16th International conference of American Cetacean Society took place in Newport Beach, California. The society includes seven regional departments on both West and East Coast and four students’ coalitions. The theme for 2018 is Whales&Us: Next generation.
Two hundred people interested in life and destiny of whales took part, including Svetlana Glinkina, specialist of the Commander Islands Reserve Environmental Education Department.
“For the Commander Islands Nature and Biosphere Reserve the conference opens new perspectives in development of educational activity along with research and monitoring of cetaceans. For example, to identify humpback whales scientists usually analyze the pattern on the downside of the fluke. One can see it, when a whale dives vertically and raises the fluke up. The US catalogues will give new possibilities to track migrations of the Commander Islands whales as well, as humpback whales go for breeding to the warm Californian waters and later return with the young to Alaska and Commander Islands. Whales know no boundaries,” said Svetlana Glinkina.
Photo by Svetlana Glinkina
Dr. Joy Reidenberg, Professor at the Icahn School of Medicine at Mount Sinai in New York and expert in documentary films such as Inside Nature’s Giants spoke about the way cetaceans use air. She shuttered the myth that we already know everything about whales’ anatomy. Some aspects are still a mystery for the science.
Dara Orbach presented the delicate theme of dolphins and whales breeding rituals research with passion and humor. Recently, modern devices such as drones opened new perspectives on this part of their life.
Mark Webber, co-author of Marine Mammals of the World: A Comprehensive Guide to Their Identification published in 2015, conducts researches of whales on San-Francisco Bay. He could not hide his joy of the fact that whales came back to the bay. In 2016, whales were spotted 454 times! One can see humpback whales under the Golden Gate Bridge for the first time in decades after the closure of the last whaling station in 1966. The bay is a very active transportation hub with large vehicles, boats, yachts and even kayaks, so people will have to adapt to their new neighbors. Local entrepreneurs easily understood the situation though and organized whale watching tours.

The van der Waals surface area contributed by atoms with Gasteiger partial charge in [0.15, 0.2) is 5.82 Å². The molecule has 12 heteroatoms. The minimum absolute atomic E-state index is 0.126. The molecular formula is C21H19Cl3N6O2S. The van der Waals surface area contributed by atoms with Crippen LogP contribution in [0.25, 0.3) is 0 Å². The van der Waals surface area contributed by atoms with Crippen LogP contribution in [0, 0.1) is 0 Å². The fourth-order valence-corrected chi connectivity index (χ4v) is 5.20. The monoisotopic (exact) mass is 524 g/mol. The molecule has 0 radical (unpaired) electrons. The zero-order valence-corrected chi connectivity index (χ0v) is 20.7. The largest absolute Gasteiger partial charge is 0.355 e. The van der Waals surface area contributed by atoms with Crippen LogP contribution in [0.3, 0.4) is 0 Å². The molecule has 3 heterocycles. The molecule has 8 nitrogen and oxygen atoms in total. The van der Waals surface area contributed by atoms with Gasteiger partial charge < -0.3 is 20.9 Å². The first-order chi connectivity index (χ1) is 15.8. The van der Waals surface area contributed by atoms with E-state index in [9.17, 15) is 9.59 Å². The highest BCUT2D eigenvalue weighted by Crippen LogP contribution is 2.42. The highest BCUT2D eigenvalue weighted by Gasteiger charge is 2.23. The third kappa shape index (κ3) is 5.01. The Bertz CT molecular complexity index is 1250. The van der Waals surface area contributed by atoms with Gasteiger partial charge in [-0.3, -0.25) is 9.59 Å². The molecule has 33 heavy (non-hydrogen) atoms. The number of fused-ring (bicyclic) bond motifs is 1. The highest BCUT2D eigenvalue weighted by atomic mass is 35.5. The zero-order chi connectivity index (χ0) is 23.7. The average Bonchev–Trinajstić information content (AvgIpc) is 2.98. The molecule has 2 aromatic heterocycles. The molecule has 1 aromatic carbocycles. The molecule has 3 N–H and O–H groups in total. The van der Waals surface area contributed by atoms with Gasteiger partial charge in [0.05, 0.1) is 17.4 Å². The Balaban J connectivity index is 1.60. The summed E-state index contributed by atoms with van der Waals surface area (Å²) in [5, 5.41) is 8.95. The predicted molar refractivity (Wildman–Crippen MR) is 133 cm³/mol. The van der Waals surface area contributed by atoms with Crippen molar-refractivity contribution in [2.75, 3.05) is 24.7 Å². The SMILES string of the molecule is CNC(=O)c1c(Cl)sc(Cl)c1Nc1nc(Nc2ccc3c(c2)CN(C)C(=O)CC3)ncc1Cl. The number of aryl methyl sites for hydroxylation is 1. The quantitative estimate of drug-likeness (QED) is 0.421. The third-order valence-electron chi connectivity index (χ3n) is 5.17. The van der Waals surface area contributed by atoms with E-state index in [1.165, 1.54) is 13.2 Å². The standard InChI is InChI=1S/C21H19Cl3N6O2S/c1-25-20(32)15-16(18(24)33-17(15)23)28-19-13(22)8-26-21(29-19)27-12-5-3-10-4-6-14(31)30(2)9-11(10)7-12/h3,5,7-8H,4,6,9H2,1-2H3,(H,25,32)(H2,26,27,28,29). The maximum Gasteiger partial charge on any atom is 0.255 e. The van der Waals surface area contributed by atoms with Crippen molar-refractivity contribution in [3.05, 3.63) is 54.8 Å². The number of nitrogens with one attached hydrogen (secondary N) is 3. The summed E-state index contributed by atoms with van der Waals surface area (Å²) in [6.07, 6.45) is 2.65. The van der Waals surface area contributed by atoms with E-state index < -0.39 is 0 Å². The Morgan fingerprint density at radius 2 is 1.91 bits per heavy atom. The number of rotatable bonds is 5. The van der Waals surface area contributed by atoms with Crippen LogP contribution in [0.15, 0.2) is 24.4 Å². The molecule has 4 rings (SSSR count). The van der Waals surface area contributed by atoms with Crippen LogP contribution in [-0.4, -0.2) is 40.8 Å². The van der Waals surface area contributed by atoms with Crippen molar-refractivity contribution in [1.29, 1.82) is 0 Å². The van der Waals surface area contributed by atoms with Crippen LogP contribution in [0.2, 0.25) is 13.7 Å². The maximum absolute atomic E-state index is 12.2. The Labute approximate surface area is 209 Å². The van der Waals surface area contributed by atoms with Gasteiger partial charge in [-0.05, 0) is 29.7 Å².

Another person dealing with the neighboring issue was researcher and founder of Cascadia Research Collective John Calambokidis. From 1980s, the number of blue and humpback whales on the West Coast of the US has increased significantly and stabilized in the recent years. The researchers has been maintaining fluke catalogue for humpback whales since 1986, where they store data on more than 1000 individuals seen and pictured by scientists and whale-watchers on the West Coast. Another option to collect and share data is HappyWhale.com or flukebook.org where everyone can post photos of flukes to help scientists track migrations.
Photo by Svetlana Glinkina
Unfortunately, routs of whales frequently pass along with large marine and fishing vehicles, which may cause damage, provoke collision or ensnaring. John shared accidents statistics and suggestions on how to solve this problem.
The second half of the day was consecrated to panel discussion Cetaceans at the Edge of Eternity, which gathered biologist and writer Brook Bessesen, Canadian biologist Shein Gero, Tomas Jefferson scientist who influenced a lot the identification and systematization marine mammals, Italian Doctor of marine sciences and representative of IUCN Important Marine Mammals Areas Giuseppe Notarbartolo di Sciara (http://www.disciara.org/), environmentalist Zeck Smith and professors Chris Parsons and Bernd Würsig (http://tamug.edu/mmbeg/).
The starting point of the discussion was the disappearance of a relatively small marine mammal – the vaquita (less than 30 left). This problem relates to many other sore spots like interaction with authorities and with local fishermen, who depend on fish and wildlife of the sea and who use the nets killing vaquitas.
The issue of plastic pollution became an undersong of the conference and the scientists believe that we should start with local changes in families in day-to-day life – to become the first example of no-plastic way of life in your community, to talk to colleagues, friends and relatives about massive plastic use and its hazards. By the way, no plastic bottles or paper cups were used during the conference. The participants used their own bottles, cups or could use glasses and ceramic cups.
“The most surprising and wonderful participant of the forum was 7-years-old Aeon from Minnesota, who created Aeon for Ocean. His parents surely help him but it was Aeon’s initiative, which has a magic power. The organization promotes school lectures and beach clearings, speaks about safe seafood and finding alternatives to single use plastic products. Children share with children – it is simple and genius!” said Svetlana.